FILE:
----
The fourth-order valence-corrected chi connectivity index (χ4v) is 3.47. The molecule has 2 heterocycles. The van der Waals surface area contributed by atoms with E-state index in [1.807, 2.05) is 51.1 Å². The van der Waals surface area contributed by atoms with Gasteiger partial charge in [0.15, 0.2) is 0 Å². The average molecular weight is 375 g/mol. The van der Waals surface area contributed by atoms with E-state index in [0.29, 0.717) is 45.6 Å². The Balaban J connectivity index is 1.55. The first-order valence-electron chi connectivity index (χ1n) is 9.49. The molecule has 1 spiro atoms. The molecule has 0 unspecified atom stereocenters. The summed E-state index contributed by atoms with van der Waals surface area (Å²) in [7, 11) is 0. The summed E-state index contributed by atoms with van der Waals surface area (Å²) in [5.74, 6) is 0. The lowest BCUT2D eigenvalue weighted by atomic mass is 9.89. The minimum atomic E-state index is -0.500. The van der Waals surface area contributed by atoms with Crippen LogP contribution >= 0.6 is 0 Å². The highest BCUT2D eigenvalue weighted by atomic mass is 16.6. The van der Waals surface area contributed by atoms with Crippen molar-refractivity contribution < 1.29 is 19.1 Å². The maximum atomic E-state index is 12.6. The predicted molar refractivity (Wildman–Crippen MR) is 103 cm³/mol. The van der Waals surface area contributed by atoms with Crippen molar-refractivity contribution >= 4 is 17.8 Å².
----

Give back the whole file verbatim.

The fourth-order valence-corrected chi connectivity index (χ4v) is 3.47. The molecule has 2 heterocycles. The van der Waals surface area contributed by atoms with E-state index in [1.807, 2.05) is 51.1 Å². The van der Waals surface area contributed by atoms with Gasteiger partial charge in [0.15, 0.2) is 0 Å². The average molecular weight is 375 g/mol. The van der Waals surface area contributed by atoms with E-state index in [0.29, 0.717) is 45.6 Å². The Balaban J connectivity index is 1.55. The first-order valence-electron chi connectivity index (χ1n) is 9.49. The molecule has 1 spiro atoms. The molecule has 0 unspecified atom stereocenters. The summed E-state index contributed by atoms with van der Waals surface area (Å²) in [7, 11) is 0. The summed E-state index contributed by atoms with van der Waals surface area (Å²) in [5.74, 6) is 0. The lowest BCUT2D eigenvalue weighted by atomic mass is 9.89. The minimum atomic E-state index is -0.500. The van der Waals surface area contributed by atoms with Crippen LogP contribution >= 0.6 is 0 Å². The highest BCUT2D eigenvalue weighted by atomic mass is 16.6. The van der Waals surface area contributed by atoms with Crippen molar-refractivity contribution < 1.29 is 19.1 Å². The maximum atomic E-state index is 12.6. The predicted molar refractivity (Wildman–Crippen MR) is 103 cm³/mol. The van der Waals surface area contributed by atoms with Crippen molar-refractivity contribution >= 4 is 17.8 Å².